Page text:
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- Child-Turcotte-Pugh Classification System: Widely used and published scoring system for liver disease severity. Based on clinical and lab criteria, patients are classified as Class A, B, or C. Those with class C have the most severe liver disease.
- Chronic “active” or “immune active” hepatitis B: Stage of hepatitis B infection characterized by an elevated serum ALT (usually defined as exceeding twice the upper limit of normal) and thought to reflect immune-mediated lysis of infected hepatocytes, often in the setting of HBV DNA level >2000 IU/mL; possibly triggered and maintained by ongoing viral replication.
- Cirrhosis: Describes a condition of the liver characterized by prominent and irreversible scarring. Physical examination or ultrasound findings may suggest a diagnosis of cirrhosis, and some non-invasive tests provide moderately accurate assessment of whether cirrhosis is present. However, ultimately the diagnosis of cirrhosis is based on liver histology and the presence the bridging fibrosis (see above).
- Compensated versus decompensated cirrhosis: Patients with cirrhosis can be categorized as having compensated or decompensated cirrhosis. From a clinical standpoint, patients with compensated cirrhosis have no clinical manifestations of portal hypertension. Some experts divide compensated cirrhosis into two categories: stage 1 (absence of varices) and stage 2 (presence of varicies without bleeding and abscence of acites). Decompensated cirrhosis is characterized by the development of clinically-evident complications of portal hypertension (ascites, esophageal variceal bleeding, or encephalopathy) or liver insufficeincy (manifested by jaundice). Some experts categorize decompensated cirrhosis as stage 3 and stage 4, with satege 4 considered as severe decompensated cirrhosis and characterized by recurrent variceal hemorrhage, refractory ascites, hyponatremia, and/or hepatorenal syndrome. The prognosis and survival with decompensated cirrhosis is dramatically worse than those with compensated cirrhosis.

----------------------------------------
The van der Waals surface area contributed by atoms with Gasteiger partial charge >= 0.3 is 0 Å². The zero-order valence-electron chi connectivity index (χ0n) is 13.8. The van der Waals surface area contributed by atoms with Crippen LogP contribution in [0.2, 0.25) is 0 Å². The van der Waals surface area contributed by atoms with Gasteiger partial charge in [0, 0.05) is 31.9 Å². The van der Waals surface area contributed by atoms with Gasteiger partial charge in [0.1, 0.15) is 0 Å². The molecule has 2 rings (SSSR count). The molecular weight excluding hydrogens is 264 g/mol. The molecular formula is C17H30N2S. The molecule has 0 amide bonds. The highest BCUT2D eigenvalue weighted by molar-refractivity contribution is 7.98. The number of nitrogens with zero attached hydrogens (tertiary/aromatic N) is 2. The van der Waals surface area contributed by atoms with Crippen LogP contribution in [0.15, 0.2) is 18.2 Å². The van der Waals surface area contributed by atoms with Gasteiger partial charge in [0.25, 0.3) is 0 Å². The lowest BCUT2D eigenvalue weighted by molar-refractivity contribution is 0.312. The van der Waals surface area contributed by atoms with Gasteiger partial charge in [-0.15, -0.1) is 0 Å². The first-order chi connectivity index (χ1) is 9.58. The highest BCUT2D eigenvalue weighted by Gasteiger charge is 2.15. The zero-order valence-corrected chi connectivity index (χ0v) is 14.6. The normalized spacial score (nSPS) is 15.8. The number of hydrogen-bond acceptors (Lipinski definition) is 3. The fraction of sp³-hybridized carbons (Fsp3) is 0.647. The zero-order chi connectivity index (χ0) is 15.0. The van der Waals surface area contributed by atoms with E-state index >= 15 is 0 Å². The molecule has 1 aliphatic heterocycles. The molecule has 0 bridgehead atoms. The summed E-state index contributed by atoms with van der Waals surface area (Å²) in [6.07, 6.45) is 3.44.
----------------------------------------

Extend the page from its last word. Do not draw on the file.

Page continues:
- Core antibody (anti-HBc): Hepatitis B core antigen (HBcAg) is an intracellular antigen expressed by infected hepatocytes that is not detectable in serum, but antibodies are produced in response to HBcAg peptides (smaller fragments of the HBcAg). These antibodies (anti-HBc) can be detected throughout the course of HBV infection and are a marker of natural exposure to HBV; anti-HBc is absent in those who have been vaccinated. Core antibody is generally in the form of IgM during acute infection or flares of HBV and predominantly in the form of IgG during chronic or resolved infection.
- Core promoter mutations: These mutations in the hepatitis B DNA core region can emerge spontaneously or under drug pressure resulting nucleotide substitutions in the core promoter region that effectively decrease the production of HBeAg. Patients who have these mutations can have active liver disease with high HBV DNA levels after HBeAg seroconversion. See case, “Approach to Hepatitis B e Antigen Negative Patients with Increased Hepatic Aminotransferase Levels.”